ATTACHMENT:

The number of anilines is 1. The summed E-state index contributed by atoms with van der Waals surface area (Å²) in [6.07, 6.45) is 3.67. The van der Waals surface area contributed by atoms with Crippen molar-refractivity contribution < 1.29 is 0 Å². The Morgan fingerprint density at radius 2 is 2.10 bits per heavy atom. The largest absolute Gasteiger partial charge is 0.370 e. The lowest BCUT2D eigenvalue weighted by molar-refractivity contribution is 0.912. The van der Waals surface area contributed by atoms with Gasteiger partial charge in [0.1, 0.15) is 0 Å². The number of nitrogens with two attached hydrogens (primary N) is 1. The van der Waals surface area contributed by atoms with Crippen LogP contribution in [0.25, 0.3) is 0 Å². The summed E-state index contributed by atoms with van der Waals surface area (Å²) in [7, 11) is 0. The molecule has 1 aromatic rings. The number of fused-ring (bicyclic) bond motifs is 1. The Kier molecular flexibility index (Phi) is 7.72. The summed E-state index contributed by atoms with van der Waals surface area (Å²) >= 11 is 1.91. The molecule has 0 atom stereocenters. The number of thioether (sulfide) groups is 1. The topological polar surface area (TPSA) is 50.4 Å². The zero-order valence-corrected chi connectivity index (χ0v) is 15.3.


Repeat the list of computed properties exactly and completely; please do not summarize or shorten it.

The number of anilines is 1. The summed E-state index contributed by atoms with van der Waals surface area (Å²) in [6.07, 6.45) is 3.67. The van der Waals surface area contributed by atoms with Crippen molar-refractivity contribution < 1.29 is 0 Å². The Morgan fingerprint density at radius 2 is 2.10 bits per heavy atom. The largest absolute Gasteiger partial charge is 0.370 e. The lowest BCUT2D eigenvalue weighted by molar-refractivity contribution is 0.912. The van der Waals surface area contributed by atoms with Gasteiger partial charge in [0.1, 0.15) is 0 Å². The number of nitrogens with two attached hydrogens (primary N) is 1. The van der Waals surface area contributed by atoms with Crippen LogP contribution in [0.25, 0.3) is 0 Å². The summed E-state index contributed by atoms with van der Waals surface area (Å²) in [7, 11) is 0. The molecule has 1 aromatic rings. The number of fused-ring (bicyclic) bond motifs is 1. The Kier molecular flexibility index (Phi) is 7.72. The summed E-state index contributed by atoms with van der Waals surface area (Å²) >= 11 is 1.91. The molecule has 0 atom stereocenters. The number of thioether (sulfide) groups is 1. The topological polar surface area (TPSA) is 50.4 Å². The zero-order valence-corrected chi connectivity index (χ0v) is 15.3.